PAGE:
Daimler-Chrysler ESD Test Change in DC-10614

  

Changes

  

Daimler-Chrysler (DCX) has recently revised one of the tests in DC-10614. They have changed the way that the operating ESD test in done for component level testing. In the previous version, the test was done in accordance with IEC 61000-4-2, using a horizontal and vertical coupling plane to couple the discharge to the DUT. However, problems started showing up that appeared to be ESD related but could not be repeated when performing the test as per the specification.  After some research and more testing, it was found that the failures were being caused when a discharge occurred, say to the door handle, and it was being radiated to a nearby harness and causing a problem. So they have now devised a new method, using a conductive harness support similar to the capacitive coupling clamp used for transient testing of I/O lines but without the top cover. 

  

New Test

  

There is a non-conductive support, 1.7 meters long and 50 mm high, connected to and placed on the ground plane. This has a copper strip mounted on top with discharge "islands" spaced 500 mm apart. The DUT harness is placed on this and the ESD gun is discharged to the "island" and thereby coupled to the harness. Depending on the DUT classification, this test is conducted up to 25 kV. It seems that this method is more of a "real world" way of doing the test than the previous version and appears to be much more repeatable.  

  

More Problems

 

I think more problems like this are going to crop up in the future, what with modules being interconnected and running off of some sort communication bus. A problem could occur on the bus that knocks out the instrument cluster. It goes back to the dealer for repair under warranty, they replace the cluster and everything works again. When the supplier gets back the returned cluster, they test it and find nothing wrong. Meanwhile the real problem was with some other module that screwed up the bus, but that problem went away when the cluster was replaced and the system reset. You can test a module until the cows come home, to prove out the hardware and software to ensure that it meets all the customer requirements. Unfortunately, how do you predict how that module is going to behave when it is installed and connected to a communication bus and interacting with several other modules?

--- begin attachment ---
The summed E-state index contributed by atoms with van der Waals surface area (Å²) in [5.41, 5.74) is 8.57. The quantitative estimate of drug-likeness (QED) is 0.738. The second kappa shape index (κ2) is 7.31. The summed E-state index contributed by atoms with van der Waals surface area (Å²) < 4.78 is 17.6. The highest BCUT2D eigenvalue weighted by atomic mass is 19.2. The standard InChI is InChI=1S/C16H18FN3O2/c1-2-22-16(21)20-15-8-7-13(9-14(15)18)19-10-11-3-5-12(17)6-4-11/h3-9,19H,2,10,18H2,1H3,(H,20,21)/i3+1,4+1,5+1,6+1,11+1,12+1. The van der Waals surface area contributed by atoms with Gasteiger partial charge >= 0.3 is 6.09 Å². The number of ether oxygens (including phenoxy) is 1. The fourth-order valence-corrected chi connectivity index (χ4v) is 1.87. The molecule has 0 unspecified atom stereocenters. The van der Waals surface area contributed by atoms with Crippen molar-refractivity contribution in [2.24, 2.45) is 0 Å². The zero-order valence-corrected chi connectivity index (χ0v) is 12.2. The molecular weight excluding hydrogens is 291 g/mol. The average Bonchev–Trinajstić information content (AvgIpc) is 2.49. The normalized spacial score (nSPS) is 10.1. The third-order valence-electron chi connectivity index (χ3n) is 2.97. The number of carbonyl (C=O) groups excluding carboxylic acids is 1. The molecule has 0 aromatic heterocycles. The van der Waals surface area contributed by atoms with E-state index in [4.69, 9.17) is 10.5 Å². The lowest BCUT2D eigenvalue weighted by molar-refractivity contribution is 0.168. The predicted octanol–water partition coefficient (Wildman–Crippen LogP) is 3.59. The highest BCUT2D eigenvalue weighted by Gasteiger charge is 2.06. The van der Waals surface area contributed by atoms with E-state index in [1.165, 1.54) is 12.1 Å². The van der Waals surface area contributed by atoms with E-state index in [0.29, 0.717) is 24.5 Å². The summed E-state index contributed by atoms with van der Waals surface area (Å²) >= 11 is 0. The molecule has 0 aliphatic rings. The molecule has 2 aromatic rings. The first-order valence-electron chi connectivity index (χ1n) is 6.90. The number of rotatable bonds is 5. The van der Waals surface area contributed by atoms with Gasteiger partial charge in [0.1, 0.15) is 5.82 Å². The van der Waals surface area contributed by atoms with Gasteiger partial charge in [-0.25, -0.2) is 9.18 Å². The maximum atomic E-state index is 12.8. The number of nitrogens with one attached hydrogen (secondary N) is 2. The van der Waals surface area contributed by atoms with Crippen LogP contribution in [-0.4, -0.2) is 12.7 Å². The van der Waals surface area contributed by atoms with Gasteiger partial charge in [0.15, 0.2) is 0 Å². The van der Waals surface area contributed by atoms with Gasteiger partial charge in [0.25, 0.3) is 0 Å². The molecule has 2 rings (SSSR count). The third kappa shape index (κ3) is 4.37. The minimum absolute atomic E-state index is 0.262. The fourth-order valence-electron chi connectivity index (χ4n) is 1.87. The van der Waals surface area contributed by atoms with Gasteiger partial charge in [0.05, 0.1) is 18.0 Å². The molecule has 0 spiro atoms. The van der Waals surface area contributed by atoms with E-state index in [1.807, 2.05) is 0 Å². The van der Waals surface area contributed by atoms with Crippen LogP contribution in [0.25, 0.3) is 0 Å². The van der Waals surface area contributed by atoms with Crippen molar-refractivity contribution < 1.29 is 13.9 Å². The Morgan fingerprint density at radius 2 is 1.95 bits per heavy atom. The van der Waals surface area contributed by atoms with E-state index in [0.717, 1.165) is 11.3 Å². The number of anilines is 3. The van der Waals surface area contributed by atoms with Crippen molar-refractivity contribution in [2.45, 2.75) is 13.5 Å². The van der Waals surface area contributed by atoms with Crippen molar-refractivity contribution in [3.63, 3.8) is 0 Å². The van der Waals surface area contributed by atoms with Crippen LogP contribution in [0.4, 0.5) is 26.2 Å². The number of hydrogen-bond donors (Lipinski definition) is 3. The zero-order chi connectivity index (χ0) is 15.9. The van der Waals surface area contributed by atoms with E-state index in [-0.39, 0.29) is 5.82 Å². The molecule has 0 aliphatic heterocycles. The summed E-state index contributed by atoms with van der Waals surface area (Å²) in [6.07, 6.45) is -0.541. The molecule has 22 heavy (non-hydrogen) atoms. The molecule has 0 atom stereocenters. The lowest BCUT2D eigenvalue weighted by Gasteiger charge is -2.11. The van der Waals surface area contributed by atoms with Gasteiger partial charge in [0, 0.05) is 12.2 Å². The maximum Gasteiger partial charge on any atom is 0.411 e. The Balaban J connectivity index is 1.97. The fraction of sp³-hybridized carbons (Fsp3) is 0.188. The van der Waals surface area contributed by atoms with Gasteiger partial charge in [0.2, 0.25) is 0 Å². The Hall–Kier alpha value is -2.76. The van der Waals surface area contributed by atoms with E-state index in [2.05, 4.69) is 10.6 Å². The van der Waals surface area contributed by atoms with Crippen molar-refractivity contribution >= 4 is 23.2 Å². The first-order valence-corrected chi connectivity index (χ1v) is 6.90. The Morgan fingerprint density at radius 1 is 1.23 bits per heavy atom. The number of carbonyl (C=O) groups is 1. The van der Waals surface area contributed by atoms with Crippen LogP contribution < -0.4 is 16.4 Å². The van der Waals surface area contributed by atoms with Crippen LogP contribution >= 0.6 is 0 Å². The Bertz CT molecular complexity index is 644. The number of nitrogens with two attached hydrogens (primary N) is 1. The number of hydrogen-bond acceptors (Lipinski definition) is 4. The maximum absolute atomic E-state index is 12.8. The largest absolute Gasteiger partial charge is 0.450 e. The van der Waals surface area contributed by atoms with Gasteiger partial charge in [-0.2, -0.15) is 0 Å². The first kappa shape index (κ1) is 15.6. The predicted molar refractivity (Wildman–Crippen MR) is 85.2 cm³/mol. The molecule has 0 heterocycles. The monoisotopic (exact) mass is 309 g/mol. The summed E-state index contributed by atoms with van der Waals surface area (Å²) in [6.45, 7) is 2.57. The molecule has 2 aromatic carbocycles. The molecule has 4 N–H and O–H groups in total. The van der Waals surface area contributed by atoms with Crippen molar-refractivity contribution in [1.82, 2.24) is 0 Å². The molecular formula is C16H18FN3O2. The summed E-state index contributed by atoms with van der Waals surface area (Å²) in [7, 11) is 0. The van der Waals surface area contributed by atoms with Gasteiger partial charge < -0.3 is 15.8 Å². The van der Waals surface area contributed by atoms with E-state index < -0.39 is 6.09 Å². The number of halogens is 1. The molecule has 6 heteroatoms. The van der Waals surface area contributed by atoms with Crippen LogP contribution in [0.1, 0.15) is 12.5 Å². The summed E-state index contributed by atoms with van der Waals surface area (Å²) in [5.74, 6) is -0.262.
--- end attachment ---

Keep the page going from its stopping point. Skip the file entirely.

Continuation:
Historical Example

  

Some years ago, my company made an electronic PRNDL module (gear indicator). It used a single wire UART communication bus. This was even before J1850 or CAN. After it was in production for several months we started to get customer complaints that while the vehicle was in Drive, every so often the Park LED would flash on and off. They sent units back, but no matter what we did with them, we could not duplicate the fault. We finally had to ask for a vehicle with this problem. After getting one and driving around for awhile, we were able to duplicate it. However, it only showed up if you drove at a certain speed, there was a quarter tank of gas and the traction control was on. If all those conditions were met, sure enough the Park LED would flash when in Drive. Turns out there was an extra bit in the data stream that our module was seeing and that's what caused the LED to flash. We had to make a change in the software code to fix it. This was in the days of hard masked micros so the change took a while to implement. At least nowadays, everything seems to be going to micros with flash memory, so making software changes is relatively easier than it was in the past.

   

  

Anon. 

September 2004


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